FNB Art Joburg
Sandton Convention
Centre, Johannesburg,
South Africa

Exhibition of Interest

How To Eat The Sun and The Moon

with Laura Lima

Mythology often serves as a form of cosmogony, depicting the origins and structure of the universe. Deriving from the Greek words “kosmos” (world or universe) and “gonia” (origin), cosmogony references theories of origin and evolution. In Laura Lima’s exhibition “How To Eat The Sun and The Moon” at Goodman Gallery in Johannesburg, the artist creates new worlds while returning to ancient stories. She does this with wonderfully porous and draping forms.

Featuring a series of new, large-scale textile pieces, “How To Eat The Sun and The Moon” draws inspiration from Brazilian folklore and spiritual imaginaries, particularly those from the countryside where Lima grew up. This connection to her cultural roots is evident in the lyrical nature of the exhibition’s title, speaking to cosmogonies that reflect themselves through tradition and transformation. How could one conceive of reaching and eating the sun and the moon? Perhaps mythology becomes a way of transmitting and preserving ideas, shaping cultural identity and providing a framework for understanding the universe and humanity’s place within it. Like the body of work presented in the exhibition, this framework encompasses the physical creation of the universe and the spiritual and cultural dimensions of existence.

Lima weaves complex narratives, using textiles as a medium of expression. The large-scale textile pieces suspended in space — they have no front and a back, or rather, the front and the back are interchangeable — create a dynamic dialogue with the gallery setting and challenge the viewer’s experience of space. They evoke an awareness of (and demand attention to) negative space. Lima encourages viewers to pause, move around, and activate the performative energy that the show commands through the porosity of each work created by gaps in the woven structure. This approach aligns with the artist’s interest in inviting organic matter, degradation, and the passage of time as agents in her works’ formation and existence. Both time and material are worn.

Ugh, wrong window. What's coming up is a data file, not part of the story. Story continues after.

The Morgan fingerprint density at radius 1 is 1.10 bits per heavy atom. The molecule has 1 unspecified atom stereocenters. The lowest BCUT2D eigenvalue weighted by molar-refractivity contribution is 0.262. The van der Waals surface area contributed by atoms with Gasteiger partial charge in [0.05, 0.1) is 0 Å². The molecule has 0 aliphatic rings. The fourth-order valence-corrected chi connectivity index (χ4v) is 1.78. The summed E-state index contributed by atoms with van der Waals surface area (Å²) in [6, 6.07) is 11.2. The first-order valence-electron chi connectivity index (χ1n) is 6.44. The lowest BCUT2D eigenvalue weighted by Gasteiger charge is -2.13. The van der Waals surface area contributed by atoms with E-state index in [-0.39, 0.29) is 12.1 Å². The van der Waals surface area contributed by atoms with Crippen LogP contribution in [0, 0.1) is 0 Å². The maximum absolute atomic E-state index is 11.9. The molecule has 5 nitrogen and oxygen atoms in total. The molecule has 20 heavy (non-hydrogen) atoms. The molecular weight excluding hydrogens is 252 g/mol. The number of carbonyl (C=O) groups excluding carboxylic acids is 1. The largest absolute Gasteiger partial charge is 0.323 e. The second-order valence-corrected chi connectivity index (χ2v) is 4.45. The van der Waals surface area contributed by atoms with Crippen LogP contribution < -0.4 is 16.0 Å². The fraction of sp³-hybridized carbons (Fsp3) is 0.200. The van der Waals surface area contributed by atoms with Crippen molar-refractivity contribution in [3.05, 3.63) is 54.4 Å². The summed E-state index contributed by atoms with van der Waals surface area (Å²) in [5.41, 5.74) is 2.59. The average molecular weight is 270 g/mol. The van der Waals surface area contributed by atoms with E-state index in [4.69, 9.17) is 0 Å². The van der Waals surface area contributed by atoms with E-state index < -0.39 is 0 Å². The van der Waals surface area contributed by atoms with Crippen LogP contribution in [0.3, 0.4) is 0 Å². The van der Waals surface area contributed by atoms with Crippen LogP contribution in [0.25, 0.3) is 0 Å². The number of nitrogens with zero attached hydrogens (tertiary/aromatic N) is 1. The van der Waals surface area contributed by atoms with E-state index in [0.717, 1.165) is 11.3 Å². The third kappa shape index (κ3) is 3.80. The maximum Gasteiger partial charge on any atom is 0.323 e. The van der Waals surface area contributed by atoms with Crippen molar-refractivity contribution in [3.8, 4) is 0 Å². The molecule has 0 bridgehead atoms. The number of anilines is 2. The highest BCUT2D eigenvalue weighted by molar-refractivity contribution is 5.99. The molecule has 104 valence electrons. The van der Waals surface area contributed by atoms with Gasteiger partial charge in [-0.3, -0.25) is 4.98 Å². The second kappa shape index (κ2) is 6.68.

Made from cotton threads dyed with natural pigments and wire, often with earthy shades of brown and orange, the works evoke a sense of grounding and connection to the land, echoing themes of nature and cultural heritage central to Lima’s practice. Lima’s forms, which are densely packed, are layered, both literally and abstractly. There is a sense of depth, drawing viewers into a world where materiality and storytelling intertwine. Her work recalls the practices of El Anatsui and Ernesto Neto. For these artists, textiles offer artists a wide range of possibilities in terms of texture, colour, and form that can be easily manipulated and combined with other materials. This allows them to experiment and push the boundaries of traditional artistic practices. This sense of tactility offers a sense of physicality that is often lacking in new art forms. Of course, the material has cultural significance, too, often associated with craft traditions and domesticity. By engaging these histories, Lima challenges them while incorporating them into her work.

“How To Eat The Sun and The Moon” masterfully combines storytelling potential with exciting forms in unexpected ways. She creates a captivating and thought-provoking world, offering a perspective on the complexities of the human experience. The works are whole and worn, integrating the universe’s physical and metaphysical aspects. They emphasise the interconnectedness of materials, forms, and narrative.

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